Putting the Hanley Ramirez incident to rest

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ramirez-hanley-100519.jpgWe’ve certainly managed to squeeze a lot of mileage out of the Hanley Ramirez incident over the last couple of days.

Yes, he loafed. Yes, it was a bad thing. But now, after his apology to his team – and, even better, a three-hit game in a victory over the St. Louis Cardinals on Wednesday – we can all move on. (By the way, did you notice the Marlins are three games behind the Phillies?)

But before we do that, let’s take one last quick run around the Internet to see what they’re saying about the Florida Marlins’ best player.

First of all, in case you missed it, take a look at the big play in question.

  • Our own Bert Blyleven isn’t worried about Ramirez dogging it so much as he hates how the Marlin handled the aftermath.
  • Orlando Magic coach Stan Van Gundy can’t understand why a baseball player can’t hustle when he’s only asked to do so every so often.

“Baseball demands maybe 7, 8, 9 times a game you gotta really bust your ass and make a play. You can’t do that?”

Um, Stan, you might want to talk to your team, which is getting kicked into left field by the Celtics.

  • Joe Posnanski asks his readers to answer the question “What if it had been Jeter?”

My personal favorite: Jeter would’ve caught the ball on one bounce, froze the runners with a look, started a triple play and helped an old lady across Dallas Braden’s mound.

  • Will Leitch (and Joe Sheehan) writes that talent should outweigh effort every time, but still wants Ramirez to “run, you idiot!”
  • And last but not least, Joe Riggins has a name for Ramirez: Lollygagger!

Are you on Twitter? You can follow Bob here, and get all your HBT updates here.

CC Sabathia wants to pitch beyond 2017

BOSTON, MA - SEPTEMBER 18: CC Sabathia #52 of the New York Yankees pitches during the fifth inning against the Boston Red Sox at Fenway Park on September 18, 2016 in Boston, Massachusetts. The Red Sox won 5-4. (Photo by Rich Gagnon/Getty Images)
Rich Gagnon/Getty Images
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CC Sabathia‘s contract with the Yankees expires after the 2017 season but the lefty feels that he has enough left in the tank to pitch in 2018 and beyond, Mark Feinsand of the New York Daily News reports.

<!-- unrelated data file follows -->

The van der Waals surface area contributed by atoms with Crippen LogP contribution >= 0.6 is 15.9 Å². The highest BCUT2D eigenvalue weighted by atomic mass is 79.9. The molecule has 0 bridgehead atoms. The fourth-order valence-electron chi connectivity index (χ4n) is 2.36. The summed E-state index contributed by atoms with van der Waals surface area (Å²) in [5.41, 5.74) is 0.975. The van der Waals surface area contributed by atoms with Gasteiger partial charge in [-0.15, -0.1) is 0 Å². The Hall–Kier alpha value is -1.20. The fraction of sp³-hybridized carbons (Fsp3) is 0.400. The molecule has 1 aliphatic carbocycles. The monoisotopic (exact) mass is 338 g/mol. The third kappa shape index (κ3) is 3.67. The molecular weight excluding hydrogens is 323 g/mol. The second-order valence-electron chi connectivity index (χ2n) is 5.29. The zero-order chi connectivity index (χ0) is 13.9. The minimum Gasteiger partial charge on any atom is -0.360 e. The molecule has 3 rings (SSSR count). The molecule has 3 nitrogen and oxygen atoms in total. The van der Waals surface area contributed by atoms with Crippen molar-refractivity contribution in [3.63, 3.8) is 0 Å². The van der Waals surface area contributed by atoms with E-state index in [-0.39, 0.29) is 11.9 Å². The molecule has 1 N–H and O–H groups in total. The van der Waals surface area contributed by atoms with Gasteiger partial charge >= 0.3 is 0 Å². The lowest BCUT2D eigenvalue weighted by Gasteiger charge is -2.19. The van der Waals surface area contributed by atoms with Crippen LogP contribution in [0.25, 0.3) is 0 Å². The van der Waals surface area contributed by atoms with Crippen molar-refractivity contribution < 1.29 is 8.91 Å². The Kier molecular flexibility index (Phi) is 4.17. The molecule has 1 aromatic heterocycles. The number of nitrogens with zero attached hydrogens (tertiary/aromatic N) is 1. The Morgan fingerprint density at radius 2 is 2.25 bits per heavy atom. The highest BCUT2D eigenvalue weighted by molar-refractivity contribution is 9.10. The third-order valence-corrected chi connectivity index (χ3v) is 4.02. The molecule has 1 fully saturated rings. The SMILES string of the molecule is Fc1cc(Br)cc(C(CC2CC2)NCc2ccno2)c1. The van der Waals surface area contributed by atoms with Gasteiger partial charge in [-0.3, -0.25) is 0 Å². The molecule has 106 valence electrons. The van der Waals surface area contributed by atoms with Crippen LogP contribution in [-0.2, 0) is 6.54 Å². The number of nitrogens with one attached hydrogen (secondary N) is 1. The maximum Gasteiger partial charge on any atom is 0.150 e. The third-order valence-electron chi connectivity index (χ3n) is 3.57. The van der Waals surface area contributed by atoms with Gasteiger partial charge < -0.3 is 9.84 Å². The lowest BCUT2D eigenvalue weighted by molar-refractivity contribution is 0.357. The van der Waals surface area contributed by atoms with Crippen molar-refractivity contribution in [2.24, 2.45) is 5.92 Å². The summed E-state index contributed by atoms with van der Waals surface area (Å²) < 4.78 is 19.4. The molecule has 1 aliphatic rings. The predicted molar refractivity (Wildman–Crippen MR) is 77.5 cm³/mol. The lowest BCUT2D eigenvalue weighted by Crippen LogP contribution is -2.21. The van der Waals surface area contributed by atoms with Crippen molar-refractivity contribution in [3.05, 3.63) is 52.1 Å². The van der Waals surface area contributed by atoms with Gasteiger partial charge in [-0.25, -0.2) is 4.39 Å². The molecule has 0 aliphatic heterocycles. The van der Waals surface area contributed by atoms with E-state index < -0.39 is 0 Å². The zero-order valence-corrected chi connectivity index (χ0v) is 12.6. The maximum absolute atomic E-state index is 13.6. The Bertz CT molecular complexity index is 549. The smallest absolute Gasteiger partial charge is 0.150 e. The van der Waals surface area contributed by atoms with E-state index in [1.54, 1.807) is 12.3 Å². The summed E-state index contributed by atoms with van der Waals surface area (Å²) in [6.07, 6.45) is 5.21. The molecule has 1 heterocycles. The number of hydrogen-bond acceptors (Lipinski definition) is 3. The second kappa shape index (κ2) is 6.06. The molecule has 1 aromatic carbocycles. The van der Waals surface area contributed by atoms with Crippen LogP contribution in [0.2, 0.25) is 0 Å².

Sabathia said, “I just know myself. I know I feel like it’s not my time yet. Barring any crazy injuries I know I can pitch past next year. I feel like this is just the beginning of what I’m trying to do. I feel like there’s a lot more still to learn and a lot better to get. It’s exciting.”

The 36-year-old lefty currently holds a 4.02 ERA and a 144/63 K/BB ratio in 172 1/3 innings. It’s his best and healthiest season since 2012. He battled a knee injury last season and checked into rehab for alcohol addiction last October. Sabathia said that being treated for his addiction put him “in a good spot.”

Sabathia is owed $25 million through a vesting option for the 2017 season.

Red Sox lose on Mark Teixeira’s walkoff grand slam, but still clinch AL East

NEW YORK, NY - SEPTEMBER 28:  Dustin Pedroia #15 and pinch runner Marco Hernandez #41 of the Boston Red Sox celebrate after both scored in the eighth inning against the New York Yankees at Yankee Stadium on September 28, 2016 in the Bronx borough of New York City.  (Photo by Jim McIsaac/Getty Images)
Jim McIsaac/Getty Images
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The Red Sox can thank the Orioles for not having to fight to clinch the division on Thursday or later. The Orioles came from behind to defeat the Blue Jays 3-2 on Wednesday evening, clinching the AL East for the Red Sox.

A few minutes after that game went final, the Red Sox squandered a 3-0 lead taken in the eighth inning, culminating in a walk-off grand slam by Mark Teixeira in the bottom of the ninth inning. Closer Craig Kimbrel started the ninth, but didn’t have control over any of his pitches. He allowed a leadoff single followed by three consecutive walks to force in a run. Joe Kelly relieved Kimbrel and seemed to be close to wriggling out of the jam, getting Starlin Castro to strike out looking and Didi Gregorius to pop up. But after starting Teixeira with a first-pitch curve ball for a strike, Teixera clobbered a 99 MPH fastball, sending it over the fence in right-center to end the game.

For the Yankees, the come-from-behind victory was crucial as it staved off Wild Card elimination for one more day.

This is the first time the Red Sox have clinched the AL East since 2013, also the last year they won the World Series.